Artefacts from the People without History

Our own Justin E. H. Smith in his eponymous blog:

6a00d83453bcda69e2013484b21bd7970c-500wi The glare from the glass case prevents us from seeing it clearly, but the object in the photo above is a lady's hat made out of twigs and spiderwebs. It was made in the early 20th century by a San tribesmember in southern Africa, and is currently on display in the Africa Room of the British Museum. This room appears not to attract very many visitors, for reasons I'll get to soon, but I wanted to dwell on this curious hat for a moment still.

Whether or not it meets the formal criteria for qualification as such, this hat is something very close to a cargo-cult object: a reproduction by members of a technologically simple culture, from naturally available materials, of an artefact associated with a dominant, technologically advanced culture. The first cargo cults were identified by western anthropologists in New Guinea, when, shortly after the end of World War II and the disappearance of the goods that the Japanese and American troops had brought into the region, the tribespeople attempted to summon them back by building non-functioning simulations of airports.

The British Museum's labelling tells us that we are supposed to admire the spiderweb hat, in more or less the same way we are supposed to praise the plaques made by casters in the brass foundries of the highly complex early modern Kingdom of Benin. The general message of the Africa Room –which is in fact the Africa Basement– is that, first of all, there is a cohesive, unitary, and stable thing called 'Africa', and, second of all, that everything that comes out of Africa, whether made of brass or of spiderwebs, is equally and perfectly good.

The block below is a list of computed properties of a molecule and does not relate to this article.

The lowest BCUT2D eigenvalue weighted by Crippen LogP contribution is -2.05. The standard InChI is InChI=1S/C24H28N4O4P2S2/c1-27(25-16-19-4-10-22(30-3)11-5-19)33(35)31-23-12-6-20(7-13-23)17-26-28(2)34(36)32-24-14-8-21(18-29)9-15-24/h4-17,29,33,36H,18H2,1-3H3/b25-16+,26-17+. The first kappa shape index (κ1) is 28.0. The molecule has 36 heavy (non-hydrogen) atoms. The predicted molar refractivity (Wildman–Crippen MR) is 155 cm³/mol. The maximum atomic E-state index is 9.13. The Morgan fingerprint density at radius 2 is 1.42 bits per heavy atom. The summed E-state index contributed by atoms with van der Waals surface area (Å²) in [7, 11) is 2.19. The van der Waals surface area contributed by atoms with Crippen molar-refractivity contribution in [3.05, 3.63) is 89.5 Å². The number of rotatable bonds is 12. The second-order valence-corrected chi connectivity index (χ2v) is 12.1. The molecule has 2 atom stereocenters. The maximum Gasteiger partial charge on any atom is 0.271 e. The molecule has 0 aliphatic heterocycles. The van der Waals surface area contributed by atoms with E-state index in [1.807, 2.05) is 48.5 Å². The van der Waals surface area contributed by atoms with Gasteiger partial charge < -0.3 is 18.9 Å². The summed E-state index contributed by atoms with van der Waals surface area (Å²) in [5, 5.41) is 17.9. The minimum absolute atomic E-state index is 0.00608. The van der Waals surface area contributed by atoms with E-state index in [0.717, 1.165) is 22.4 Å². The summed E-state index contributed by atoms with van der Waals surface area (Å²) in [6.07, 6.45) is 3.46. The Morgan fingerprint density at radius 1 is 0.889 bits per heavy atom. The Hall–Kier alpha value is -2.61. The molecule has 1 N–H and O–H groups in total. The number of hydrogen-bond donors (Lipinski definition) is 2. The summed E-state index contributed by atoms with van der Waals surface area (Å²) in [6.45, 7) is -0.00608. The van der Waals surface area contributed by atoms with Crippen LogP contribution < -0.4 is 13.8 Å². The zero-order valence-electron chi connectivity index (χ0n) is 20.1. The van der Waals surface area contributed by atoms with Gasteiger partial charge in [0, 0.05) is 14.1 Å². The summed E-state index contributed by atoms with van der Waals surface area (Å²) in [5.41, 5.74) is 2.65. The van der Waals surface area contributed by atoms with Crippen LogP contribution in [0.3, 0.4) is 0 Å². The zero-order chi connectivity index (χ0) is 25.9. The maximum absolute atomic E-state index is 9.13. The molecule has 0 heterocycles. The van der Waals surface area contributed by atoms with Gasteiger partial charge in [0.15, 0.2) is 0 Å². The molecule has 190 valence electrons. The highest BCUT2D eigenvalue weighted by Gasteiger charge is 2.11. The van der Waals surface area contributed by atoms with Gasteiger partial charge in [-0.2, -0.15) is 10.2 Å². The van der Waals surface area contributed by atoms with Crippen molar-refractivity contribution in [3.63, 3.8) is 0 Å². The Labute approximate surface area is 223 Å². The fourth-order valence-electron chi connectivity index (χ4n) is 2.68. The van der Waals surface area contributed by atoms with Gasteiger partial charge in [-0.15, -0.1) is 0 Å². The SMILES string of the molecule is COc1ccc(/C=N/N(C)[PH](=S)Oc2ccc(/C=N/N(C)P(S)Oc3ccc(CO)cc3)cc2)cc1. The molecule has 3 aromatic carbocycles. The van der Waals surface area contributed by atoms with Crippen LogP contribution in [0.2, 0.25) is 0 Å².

This lesson is one that is very different from what we are taught in the other halls of the museum, where the labels carefully and conscientiously spell out for us the different stages in the rise and decline of classical Assyrian, Egyptian, and Mesoamerican civilizations. In this respect, the well-meaning 'Africa is good' message in fact perpetuates the myth of stagnation that Eric Wolf sought to dispel in his masterful book, Europe and the People without History of 1982.

More here.